Chernobyl disaster: What went wrong? Science

When an experiment went horribly wrong

A view of the closed reactor number 4 of Chernobyl nuclear power plant in Ukraine, with the Chernobyl Monument in foreground, erected in 2006.   | Photo Credit: Efrem Lukatsky

From discussing Louis Pasteur and his discovery of pasteurisation, we move on to document the Chernobyl disaster — considered one of the worst nuclear disasters to ever take place. April 26 marks the anniversary of this horrific accident, which released over 100 times more radiation than the atom bombs dropped at Hiroshima and Nagasaki during World War II.

Even though the disaster has come to signify the dangers of nuclear energy, it was in fact the result of a safety test that went completely wrong — partly due to design errors, and partly due to human flaws.

The experiment to be conducted by the engineers on duty at Chernobyl’s No. 4 reactor in the evening shift on April 25, 1986 was an attempt to see if the cooling pump system would continue to function using power from the reactor, even when the support systems for electricity supply fail.

What went wrong

Control rods, which perform the role of absorbing neutrons to slow down the chain reaction, are employed in nuclear reactors to regulate the fission process. Too many rods, however, meant that the system almost shut down, making it impossible for the test to take place.

Rods were raised to increase the power output and the automatic shutdown system was disabled so that the reactor could work under low power conditions. As the engineers continued to raise the rods, the power reached 12 per cent of normal output and the test began at 01:23 a.m. on April 26.

How it happened?

Within seconds, however, there was an enormous spike in the power levels that led to a steam explosion (water coolant turned into steam). Power reached roughly 100 times normal level and at 01:24 twin explosions occurred.

The reactor’s roof was blown off and radioactive particulate and gaseous debris was spewed out into the atmosphere. Air sucked into the shattered reactor resulted in a fire that burned for nine days.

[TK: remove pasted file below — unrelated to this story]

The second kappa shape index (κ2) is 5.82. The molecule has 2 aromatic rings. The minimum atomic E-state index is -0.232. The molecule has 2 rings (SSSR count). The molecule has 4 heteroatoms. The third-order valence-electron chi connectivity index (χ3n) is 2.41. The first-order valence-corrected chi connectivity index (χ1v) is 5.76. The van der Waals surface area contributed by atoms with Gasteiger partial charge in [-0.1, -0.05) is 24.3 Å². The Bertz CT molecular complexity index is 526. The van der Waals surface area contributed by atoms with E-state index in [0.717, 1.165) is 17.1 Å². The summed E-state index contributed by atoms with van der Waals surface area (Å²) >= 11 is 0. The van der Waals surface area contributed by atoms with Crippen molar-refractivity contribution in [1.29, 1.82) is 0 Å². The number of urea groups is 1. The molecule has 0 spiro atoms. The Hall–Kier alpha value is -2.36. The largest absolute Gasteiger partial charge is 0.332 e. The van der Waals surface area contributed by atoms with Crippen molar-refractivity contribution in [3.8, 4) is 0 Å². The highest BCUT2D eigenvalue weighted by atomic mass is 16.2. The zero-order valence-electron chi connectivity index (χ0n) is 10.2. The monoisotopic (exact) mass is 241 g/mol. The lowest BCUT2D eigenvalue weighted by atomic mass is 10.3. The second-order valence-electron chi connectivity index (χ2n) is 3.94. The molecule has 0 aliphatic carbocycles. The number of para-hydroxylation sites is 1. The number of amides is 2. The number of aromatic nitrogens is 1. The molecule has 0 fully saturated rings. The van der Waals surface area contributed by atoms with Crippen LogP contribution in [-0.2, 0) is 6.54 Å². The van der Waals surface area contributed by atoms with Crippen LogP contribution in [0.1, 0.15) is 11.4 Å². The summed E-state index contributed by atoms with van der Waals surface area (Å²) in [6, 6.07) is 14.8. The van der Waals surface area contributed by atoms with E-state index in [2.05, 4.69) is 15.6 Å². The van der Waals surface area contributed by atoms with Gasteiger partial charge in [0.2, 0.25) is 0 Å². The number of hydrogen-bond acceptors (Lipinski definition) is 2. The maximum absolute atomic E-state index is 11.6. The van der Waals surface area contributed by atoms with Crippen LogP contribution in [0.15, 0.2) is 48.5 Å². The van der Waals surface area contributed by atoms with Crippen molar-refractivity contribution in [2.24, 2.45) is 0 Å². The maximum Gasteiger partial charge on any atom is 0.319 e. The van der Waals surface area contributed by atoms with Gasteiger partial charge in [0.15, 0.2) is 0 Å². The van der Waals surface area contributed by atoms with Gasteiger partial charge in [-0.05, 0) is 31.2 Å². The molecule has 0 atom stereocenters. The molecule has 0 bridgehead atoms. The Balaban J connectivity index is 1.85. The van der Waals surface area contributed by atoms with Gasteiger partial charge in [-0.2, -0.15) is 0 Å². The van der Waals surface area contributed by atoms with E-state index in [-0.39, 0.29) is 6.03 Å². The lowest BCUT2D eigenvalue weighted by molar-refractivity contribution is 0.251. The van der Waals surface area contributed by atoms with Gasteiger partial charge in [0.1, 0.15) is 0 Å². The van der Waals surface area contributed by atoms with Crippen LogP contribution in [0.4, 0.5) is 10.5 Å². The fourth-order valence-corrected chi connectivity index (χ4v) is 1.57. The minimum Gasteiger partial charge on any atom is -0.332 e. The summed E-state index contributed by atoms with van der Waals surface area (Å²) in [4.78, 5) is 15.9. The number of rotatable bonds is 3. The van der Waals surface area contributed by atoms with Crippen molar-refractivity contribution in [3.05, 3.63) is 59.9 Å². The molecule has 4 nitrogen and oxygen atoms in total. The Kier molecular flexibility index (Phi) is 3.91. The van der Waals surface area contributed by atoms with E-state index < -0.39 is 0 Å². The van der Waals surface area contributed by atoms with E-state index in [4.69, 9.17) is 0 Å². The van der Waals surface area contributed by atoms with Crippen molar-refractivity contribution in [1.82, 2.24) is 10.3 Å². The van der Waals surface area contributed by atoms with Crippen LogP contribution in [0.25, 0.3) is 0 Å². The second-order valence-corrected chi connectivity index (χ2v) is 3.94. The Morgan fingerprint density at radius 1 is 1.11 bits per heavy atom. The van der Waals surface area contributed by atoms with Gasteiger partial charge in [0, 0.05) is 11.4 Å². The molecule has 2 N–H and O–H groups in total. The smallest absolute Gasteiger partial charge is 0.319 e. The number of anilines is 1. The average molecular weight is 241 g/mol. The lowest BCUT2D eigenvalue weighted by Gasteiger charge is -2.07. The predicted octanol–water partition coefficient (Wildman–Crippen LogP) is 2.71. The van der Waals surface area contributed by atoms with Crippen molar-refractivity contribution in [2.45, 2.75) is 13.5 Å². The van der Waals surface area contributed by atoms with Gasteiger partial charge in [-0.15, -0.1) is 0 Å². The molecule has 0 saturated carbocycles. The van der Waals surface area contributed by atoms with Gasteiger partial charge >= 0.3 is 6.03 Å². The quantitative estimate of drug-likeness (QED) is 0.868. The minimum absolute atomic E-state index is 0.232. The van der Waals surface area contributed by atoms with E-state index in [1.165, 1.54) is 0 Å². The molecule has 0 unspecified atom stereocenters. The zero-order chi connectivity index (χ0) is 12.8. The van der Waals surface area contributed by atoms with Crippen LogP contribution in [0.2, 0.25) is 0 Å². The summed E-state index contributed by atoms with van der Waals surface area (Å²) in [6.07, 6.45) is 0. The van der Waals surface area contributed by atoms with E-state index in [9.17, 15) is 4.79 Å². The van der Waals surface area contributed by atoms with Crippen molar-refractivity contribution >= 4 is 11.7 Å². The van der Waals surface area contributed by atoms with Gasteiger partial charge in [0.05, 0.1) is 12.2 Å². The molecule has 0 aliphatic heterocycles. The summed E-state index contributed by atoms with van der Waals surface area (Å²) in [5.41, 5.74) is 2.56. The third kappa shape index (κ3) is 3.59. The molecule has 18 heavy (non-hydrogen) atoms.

Radiation levels were so high that it was practically impossible to attend to it for over a few seconds at a stretch. Engineers needed a containment solution for the exposed radioactive core that remained even when the fire was extinguished.

Eight months to contain radiation

Helicopters were used to drop thousands of tonnes of sand, lead and boric acid onto the reactor - to no avail. It was only in December that year that tonnes of concrete and lead were poured onto the reactor to control the radiation - efficacy and lifetime of which still remains a question.

Wildlife returns

A replacement shelter that will last for 100 years is planned to strengthen the existing mess. Scientists are however surprised by the fact that wildlife in the place has revived. Wild horse, boars and wolves are now seen in the area and birds are even found nesting in the reactor building.

As for the people, thousands were evacuated from the areas surrounding the reactor. Ukraine, Belarus and Russia were the worst affected, though traces of radioactive deposits from this accident were found in almost every country in the northern hemisphere.

While long term effects of the incident have been speculative, birth defects and instances of cancer have been blamed on this disaster. The number of people who could eventually die because of this experimental error continues to be a subject of debate.

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Printable version | Sep 17, 2021 12:19:25 AM |

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